Gun salutes celebrate Britain's baby princess

Gun salutes celebrate Britain's baby princess
The Kings Troop Royal Horse Artillery fire a First World War era 13-pounder field gun during a 41 gun royal salute to mark the birth of the Duke and Duchess of Cambridge’s second child in London on May 4, 2015.

LONDON - Gun salutes rang out in London on Monday to celebrate the birth of Prince William and his wife Kate's daughter as royal watchers worldwide waited to discover the name of the two-day-old princess.

Forty-one shots were fired from World War I-era field guns in Hyde Park after a military band played Stevie Wonder's hit "Isn't She Lovely", a song he wrote to celebrate the birth of his daughter, Aisha.

The field guns were dragged by horses in a military procession that went past Buckingham Palace.

Artillery units at the Tower of London also fired a ceremonial 62-gun salute at the same time, with the boom reverberating across the River Thames.

The standard royal salute is 21 rounds - a tradition dating back to cannon fire from ships - and an extra 20 are fired from a royal park or residence.

At the Tower of London, a further 21 rounds were added on to show the city's loyalty to the sovereign.

At London's Westminster Abbey, where William and Kate tied the knot in April 2011, a "Cambridge Surprise Royal" peal of bells was played to mark the birth.

Speculation over what name might be given to the tiny princess, who is fourth in line to the throne after her nearly two-year-old big brother Prince George, has heated up in recent days.

Alice and Charlotte are vying to be the bookmakers' favourite for the baby dubbed "Royal Cutie" by the tabloids, followed by Elizabeth, Victoria, Olivia and Alexandra.

But some commentators have urged the Duke and Duchess of Cambridge to name the princess after William's mother Diana, who died in a 1997 car crash in Paris aged 36, prompting a global outpouring of grief.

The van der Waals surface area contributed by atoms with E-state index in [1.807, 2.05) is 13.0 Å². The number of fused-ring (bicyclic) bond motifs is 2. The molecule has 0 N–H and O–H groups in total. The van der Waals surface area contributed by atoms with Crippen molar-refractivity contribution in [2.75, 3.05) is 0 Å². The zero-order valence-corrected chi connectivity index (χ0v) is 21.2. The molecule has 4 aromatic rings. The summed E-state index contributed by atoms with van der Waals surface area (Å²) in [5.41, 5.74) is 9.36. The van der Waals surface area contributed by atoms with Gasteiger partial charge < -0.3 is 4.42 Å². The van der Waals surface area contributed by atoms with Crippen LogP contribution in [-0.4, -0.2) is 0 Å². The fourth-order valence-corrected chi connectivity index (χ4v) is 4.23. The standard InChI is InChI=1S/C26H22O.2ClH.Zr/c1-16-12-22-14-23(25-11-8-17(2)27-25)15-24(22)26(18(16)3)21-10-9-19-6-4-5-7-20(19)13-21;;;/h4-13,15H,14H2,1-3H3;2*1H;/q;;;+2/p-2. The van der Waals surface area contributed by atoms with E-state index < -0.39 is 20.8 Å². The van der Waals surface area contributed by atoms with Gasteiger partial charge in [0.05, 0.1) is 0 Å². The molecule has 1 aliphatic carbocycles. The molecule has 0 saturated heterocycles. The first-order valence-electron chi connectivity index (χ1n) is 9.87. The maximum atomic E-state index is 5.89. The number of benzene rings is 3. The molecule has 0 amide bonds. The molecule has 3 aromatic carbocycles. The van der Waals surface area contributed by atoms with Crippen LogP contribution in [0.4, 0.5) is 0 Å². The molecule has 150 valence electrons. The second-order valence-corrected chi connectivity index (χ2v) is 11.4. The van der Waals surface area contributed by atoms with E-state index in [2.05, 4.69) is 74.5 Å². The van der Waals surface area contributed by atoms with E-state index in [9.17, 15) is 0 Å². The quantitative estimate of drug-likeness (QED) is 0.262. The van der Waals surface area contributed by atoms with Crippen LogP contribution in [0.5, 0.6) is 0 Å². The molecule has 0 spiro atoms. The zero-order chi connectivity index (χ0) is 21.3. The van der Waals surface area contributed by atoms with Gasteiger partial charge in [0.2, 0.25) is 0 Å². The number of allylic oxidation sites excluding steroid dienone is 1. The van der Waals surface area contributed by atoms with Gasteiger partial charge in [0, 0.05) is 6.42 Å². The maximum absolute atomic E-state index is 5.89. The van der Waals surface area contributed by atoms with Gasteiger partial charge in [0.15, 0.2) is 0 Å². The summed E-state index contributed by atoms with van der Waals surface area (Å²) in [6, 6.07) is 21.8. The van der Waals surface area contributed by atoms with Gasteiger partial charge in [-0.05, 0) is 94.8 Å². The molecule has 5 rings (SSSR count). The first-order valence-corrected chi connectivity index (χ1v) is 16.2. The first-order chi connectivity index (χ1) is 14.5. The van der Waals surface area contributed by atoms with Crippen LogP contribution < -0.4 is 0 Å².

Diana gave birth to William in the same hospital where Kate delivered and when the duchess emerged on Saturday she wore, as usual, Diana's sapphire and diamond engagement ring, given to her by William.

Some British media have floated the idea that Diana could be used as a middle name so as not to place an undue burden on the young princess.

George's name was announced two days after he was born, while the country waited a week for William's name and a month for his father Prince Charles.

Jessica Bridge of bookmakers Ladbrokes said that the betting markets were in "total mayhem" over names.

"Bookies all over the UK are hoping and praying for any name other than Alice, Charlotte, Victoria, Elizabeth, Olivia, Alexandra or Diana," she said.

Quick return to Norfolk?

After resting up at Kensington Palace in London, William and Kate plan to travel to Anmer Hall, their secluded 10-bedroom mansion on Queen Elizabeth II's Sandringham estate in Norfolk, eastern England.

The Daily Telegraph reported that the couple could make the switch on Monday, though the palace was keeping tight-lipped.

The monarch was seen attending church at Sandringham on Sunday, so it is likely she will meet her fifth great-grandchild for the first time at the country estate where William and Kate now spend most of their time.

William is not due back at work as an air ambulance pilot in the region until June 1.

His brother Harry is away in Australia on an army secondment and will have to wait a while longer to see his niece.

After completing his training with army units in Perth and Sydney, he will undertake an official tour of New Zealand from May 9 to 16.

Official china hits shelves

The new baby is behind the Queen's eldest son Charles, 66, grandson William and great-grandson George in the line of succession.

However, she is the first major royal who cannot be overtaken by any future younger brothers following changes to the monarchy's rules to remove gender bias.

Kate, 33, gave birth within three hours of being admitted to St Mary's Hospital in London on Saturday.

William, 32, was present for the birth at 8:34 am (0734 GMT) and the princess weighed in at eight pounds and three ounces (3.7 kilos).

The Royal Collection Trust has unveiled the official royal baby chinaware.

Hand-gilded with 22-carat gold, each piece bears the words "Celebrating our new royal baby" and is decorated with a lion and an unicorn.

A coffee mug is £20 (S$40.25), while the official velvet cushion is £95.

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